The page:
I’m a lucky one. I have friends who work with kids or do social work that will never get off the hamster wheel because for whatever reason society has decided those positions aren’t valued enough to pay them a living wage, but require 4 year degrees and certificates. So they work second jobs, will buy homes never, and only live near public transportation so they don’t have to worry the unexpected expenses that come with cars.

  • I wonder how many there are.

  • Antonio Len-Rios

    I think this is a reaction to post-modernism which has proliferated in centers of higher learning. But if something valuable isn’t working well you don’t throw it out, you fix it.

  • lindblomeagles

    Every now and then we Americans inject TOO much politics into our daily transgressions. College is one of those things. It’s highly improbable higher education hurts the country because higher education encourages students to think, dream, and plan. THINK of solutions to complex problems like what to do about Medicare and jobs in coal country. DREAM of becoming a lawyer, a Republican Governor perhaps, or a Foreign Correspondent to Russia. And PLAN on making an income that helps your family and reduces dependency on government programs and safety nets. All of this can be accomplished EVEN if you attend a liberal leaning college. It’s not about what you do at college that matters. It’s what you do when you leave college that makes all the difference in the world.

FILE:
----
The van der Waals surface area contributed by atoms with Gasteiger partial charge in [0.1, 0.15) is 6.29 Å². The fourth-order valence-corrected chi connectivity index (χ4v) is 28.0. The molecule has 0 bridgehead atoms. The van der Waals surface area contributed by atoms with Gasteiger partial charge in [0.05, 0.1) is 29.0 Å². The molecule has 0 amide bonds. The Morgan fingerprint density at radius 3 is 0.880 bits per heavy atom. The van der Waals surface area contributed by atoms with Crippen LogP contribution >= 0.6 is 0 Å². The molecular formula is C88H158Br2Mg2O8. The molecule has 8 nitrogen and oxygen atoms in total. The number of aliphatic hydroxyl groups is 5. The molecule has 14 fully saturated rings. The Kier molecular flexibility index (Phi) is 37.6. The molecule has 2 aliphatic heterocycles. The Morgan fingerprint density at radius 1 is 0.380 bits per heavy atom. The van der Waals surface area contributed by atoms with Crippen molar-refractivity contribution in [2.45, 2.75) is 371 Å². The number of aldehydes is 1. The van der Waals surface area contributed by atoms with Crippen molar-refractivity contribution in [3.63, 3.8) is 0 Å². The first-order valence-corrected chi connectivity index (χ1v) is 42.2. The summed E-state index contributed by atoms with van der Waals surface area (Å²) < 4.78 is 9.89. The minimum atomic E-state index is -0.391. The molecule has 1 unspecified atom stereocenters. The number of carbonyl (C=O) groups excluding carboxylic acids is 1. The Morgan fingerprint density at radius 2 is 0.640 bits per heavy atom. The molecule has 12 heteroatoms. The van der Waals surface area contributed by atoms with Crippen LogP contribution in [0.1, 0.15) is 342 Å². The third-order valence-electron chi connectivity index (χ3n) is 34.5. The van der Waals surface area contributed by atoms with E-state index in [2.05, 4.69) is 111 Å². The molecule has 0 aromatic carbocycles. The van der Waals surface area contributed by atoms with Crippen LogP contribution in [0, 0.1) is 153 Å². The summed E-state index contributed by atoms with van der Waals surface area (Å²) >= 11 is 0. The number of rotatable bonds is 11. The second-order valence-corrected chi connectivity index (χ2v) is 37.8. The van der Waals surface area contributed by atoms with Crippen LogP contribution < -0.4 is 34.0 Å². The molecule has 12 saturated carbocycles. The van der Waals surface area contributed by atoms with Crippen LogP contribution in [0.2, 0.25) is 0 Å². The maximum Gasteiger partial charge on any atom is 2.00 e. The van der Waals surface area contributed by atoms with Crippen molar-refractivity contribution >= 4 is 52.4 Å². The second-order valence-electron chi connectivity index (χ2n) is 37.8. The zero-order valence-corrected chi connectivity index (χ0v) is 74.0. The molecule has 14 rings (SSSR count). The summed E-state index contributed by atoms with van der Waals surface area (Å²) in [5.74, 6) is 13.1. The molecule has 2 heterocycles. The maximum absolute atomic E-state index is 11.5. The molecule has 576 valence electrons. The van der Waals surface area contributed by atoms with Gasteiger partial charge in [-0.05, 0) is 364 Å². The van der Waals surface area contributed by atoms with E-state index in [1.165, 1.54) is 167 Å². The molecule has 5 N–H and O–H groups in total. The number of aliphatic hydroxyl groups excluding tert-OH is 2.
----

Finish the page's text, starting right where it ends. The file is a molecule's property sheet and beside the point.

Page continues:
• jimrussell

    The more ignorant the more you believe you know. Republicans opposition to education is being against what is the real American exceptionalism. Republican fear of education and knowledge is an incredibly stunning admission, tantamount to treachery. It is the definition of uneducated ignorance, that is more of a national threat than any competing world adversary, competitor, or political philosophy.

  • are there no educated republicans?

  • // education is mostly the realm of liberal democrats

    So is education a good thing or a bad thing?